Crayfish and Avocado salad with chilled Gazpacho

So, fancy towers of food in the middle of a plate is not really my thing, but James Martin made a fantastic looking Chilled melon soup with langoustines and mint on BBC’s Saturday Kitchen this week. I must say I was inspired. Today it was 36 degrees, and I am really, really hot. A cold soup could really hit the spot.

Now on the way to the local supermarket, I had ‘cold soup with sea food’ in mind, but not remembering what James had made on Saturday I bought the following:

Supplementing this with some olive oil, sour cream, salt and pepper, fresh basil, chives, a chili, a lime, and the stainless steel ring I bought on the market, I came up with one of the best starters that have been served from my kitchen.

1 packet of pre-made Gazpacho soup
1 ripe avocado
1 packet of cooked and peeled crayfish tails
1 long red pepper

I grilled the pepper until it was soft, and slightly blackened on the skin side and cut out two circles of its red flesh. Mixing half an avocado with some fresh basil, seasoning, chives, olive oil, chives, some lime juice, and a piece of chili produced a zesty guacamole type sauce/mush.

Grilled Red Mullet with Basil and Pernod

There is something about small grilled whole fish that just conjures up memories of Mediterranean holidays. It is those moments that have inspired my cooking. If I could eat seafood, with a warm Greek sea breeze brushing my sun kissed cheeks every night, I would be a truly happy man.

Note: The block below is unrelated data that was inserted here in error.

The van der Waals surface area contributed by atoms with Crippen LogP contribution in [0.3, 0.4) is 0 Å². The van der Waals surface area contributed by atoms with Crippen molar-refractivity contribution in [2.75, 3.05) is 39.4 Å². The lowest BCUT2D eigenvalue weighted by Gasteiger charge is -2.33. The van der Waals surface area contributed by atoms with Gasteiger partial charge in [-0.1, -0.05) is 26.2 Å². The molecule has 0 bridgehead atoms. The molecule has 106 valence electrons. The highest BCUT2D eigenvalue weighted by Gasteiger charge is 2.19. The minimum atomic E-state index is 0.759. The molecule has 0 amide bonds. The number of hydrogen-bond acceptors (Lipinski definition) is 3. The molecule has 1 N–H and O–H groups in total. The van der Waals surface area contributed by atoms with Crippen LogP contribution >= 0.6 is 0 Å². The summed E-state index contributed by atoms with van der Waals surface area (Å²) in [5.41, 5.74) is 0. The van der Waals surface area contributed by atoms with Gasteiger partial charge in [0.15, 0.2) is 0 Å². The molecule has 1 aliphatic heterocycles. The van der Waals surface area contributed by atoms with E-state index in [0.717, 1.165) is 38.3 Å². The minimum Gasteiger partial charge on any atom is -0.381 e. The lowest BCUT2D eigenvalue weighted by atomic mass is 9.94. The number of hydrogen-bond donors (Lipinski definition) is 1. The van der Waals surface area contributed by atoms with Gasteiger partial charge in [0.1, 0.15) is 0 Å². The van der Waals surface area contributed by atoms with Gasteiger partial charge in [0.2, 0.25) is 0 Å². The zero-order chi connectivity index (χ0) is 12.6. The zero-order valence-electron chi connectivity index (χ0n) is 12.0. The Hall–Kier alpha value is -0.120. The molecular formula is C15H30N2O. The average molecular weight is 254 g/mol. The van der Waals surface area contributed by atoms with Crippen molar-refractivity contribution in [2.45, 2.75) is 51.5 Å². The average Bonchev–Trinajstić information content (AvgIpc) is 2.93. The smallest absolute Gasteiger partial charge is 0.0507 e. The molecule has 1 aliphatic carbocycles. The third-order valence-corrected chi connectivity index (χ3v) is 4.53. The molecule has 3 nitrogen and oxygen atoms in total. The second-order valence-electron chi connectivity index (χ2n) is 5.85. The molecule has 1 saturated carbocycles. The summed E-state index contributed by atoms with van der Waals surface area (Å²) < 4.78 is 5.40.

Saturday morning at the Albert Cuypstraat market in Amsterdam, is a fish lovers dream. This morning I found some lovely red mullet.

To marinate the mullet, cut to slice in each side, and sprinkle generously with olive oil, salt, pepper, garlic, shredded basil leaves, and a dribble of Pernod. Cover and leave for an hour or 2.

Grill on a medium heat for about 3 minutes each side.

Pan fried sea bass on a bed of spicy steamed fennel

Something light for dinner after England’s 1-0 win over Ecuador. A fresh light sea fish with a delicate vegetable, steamed over a broth of sweet vermouth.

Not sure how to approach this idea, I decided to pan fry the bass in olive oil to give it a crispy skin and serve it on the steamed fennel instead of steaming it all together. An idea spawned from the Great British Menu was to cook the fish skin side down until the top side started to turn opaque, and then remove it from the heat to rest. This worked really well, one of the nicest pieces of home cooked Bass I have tasted.

Pan fried sea bass on a bed of spicy steamed fennel – Photo: Chris Summers

Removing the seeds from a red chili and finely slicing its flesh added a needed splash of color, and a fresh bite to the steamed fennel. Adding sweet vermouth to the broth also sweetened the fennel adding to its aromatic flavor.

I tried making a lemon sauce for this dish, but it really didn’t go, so it was left out. Something like a sweet chili sauce would be much better, but it was fresh and tasty with just a drizzle of sesame oil.